Thermopylae, one of the sailing ships owned by George Thompson Henderson.

Despite her fame as a tea clipper Thermopylae more often sailed to Australia, carrying emigrants out and wool back. On her maiden voyage, she sailed to Melbourne in just 60 days, breaking records previously set by steamer ships. Eventually sold to the Portuguese navy and used as target practice she was sunk in 1907. In 2003 divers identified her hulk off the Lisbon coast. Henderson’s father, Sir William Henderson, was himself the son of a farmer who joined the Aberdeen White Star Line, and like, Adolph Segnitz at No 1, married the boss’s daughter and was made senior partner. He became a noted philanthropist.

William Phillips, original member of the London County Council, JP, noted social reformer and philanthropist also lived in Sydenham Rise with his first wife, Fanny, and then following her death from consumption, with his second wife, Emily at St Clair’s, No 19. In 1880 he hosted the meetings of the incipient British peace movement. He fought for Home Rule for Ireland and for aid for the starving cotton workers in Lancashire.

 
St Clair’s, No 19 Sydenham Rise

St Clair’s was later the home of the Edwards family. Joseph Slatterie Edwards was part of the Edwards Brothers family firm. They were corn merchants in Blackfriars Road but Edwards had also been a tea merchant in the past. He was also something of an inventor and in 1857 filed a patent for “the preparation and novel application of certain foreign fruit…to be used in the manufacture of sugar”.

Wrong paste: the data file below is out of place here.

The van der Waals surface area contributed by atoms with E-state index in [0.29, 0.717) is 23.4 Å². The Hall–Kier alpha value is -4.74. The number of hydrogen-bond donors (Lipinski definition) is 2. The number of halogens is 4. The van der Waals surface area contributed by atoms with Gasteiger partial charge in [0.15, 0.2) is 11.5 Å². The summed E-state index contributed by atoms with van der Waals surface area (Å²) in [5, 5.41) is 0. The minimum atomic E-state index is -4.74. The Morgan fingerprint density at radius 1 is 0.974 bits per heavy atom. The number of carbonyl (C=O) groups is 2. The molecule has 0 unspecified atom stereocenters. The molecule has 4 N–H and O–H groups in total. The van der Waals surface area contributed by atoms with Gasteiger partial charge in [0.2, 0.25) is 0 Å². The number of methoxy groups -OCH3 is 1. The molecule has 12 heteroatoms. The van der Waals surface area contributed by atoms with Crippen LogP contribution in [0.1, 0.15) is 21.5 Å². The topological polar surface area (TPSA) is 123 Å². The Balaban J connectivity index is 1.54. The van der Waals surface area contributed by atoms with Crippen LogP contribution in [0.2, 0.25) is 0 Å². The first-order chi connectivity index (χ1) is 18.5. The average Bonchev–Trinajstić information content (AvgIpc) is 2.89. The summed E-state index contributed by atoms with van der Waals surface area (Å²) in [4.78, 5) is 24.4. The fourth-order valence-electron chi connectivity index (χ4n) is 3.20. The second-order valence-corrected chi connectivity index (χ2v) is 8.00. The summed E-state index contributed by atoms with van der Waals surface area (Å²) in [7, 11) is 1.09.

Henry Churchman Gregory lived at No 19 after the Edwards family. His family moved to Australia when he was a child. In 1846 he joined two of his brothers in exploring the Australian interior where they discovered coal. He was a member of the North Australian Exploring Expedition in 1855 and was considered “the life and soul of the organisation”, being addicted to practical jokes. He must have returned to England at some stage because in 1901 he is living in St Clairs with four servants and his daughter, Elizabeth (who later left a bequest to the Royal Geographical Society of Australasia to perpetuate the names of her father and uncles).

Last, but by no means least, not all the houses in Sydenham Rise were grand with cooks and parlour maids. Sydenham Cottage, in between Nos 13 and 15 (Melrose and Durham House respectively) was inhabited by Edmund Pankhurst, a gardener from Kent, his wife and two children.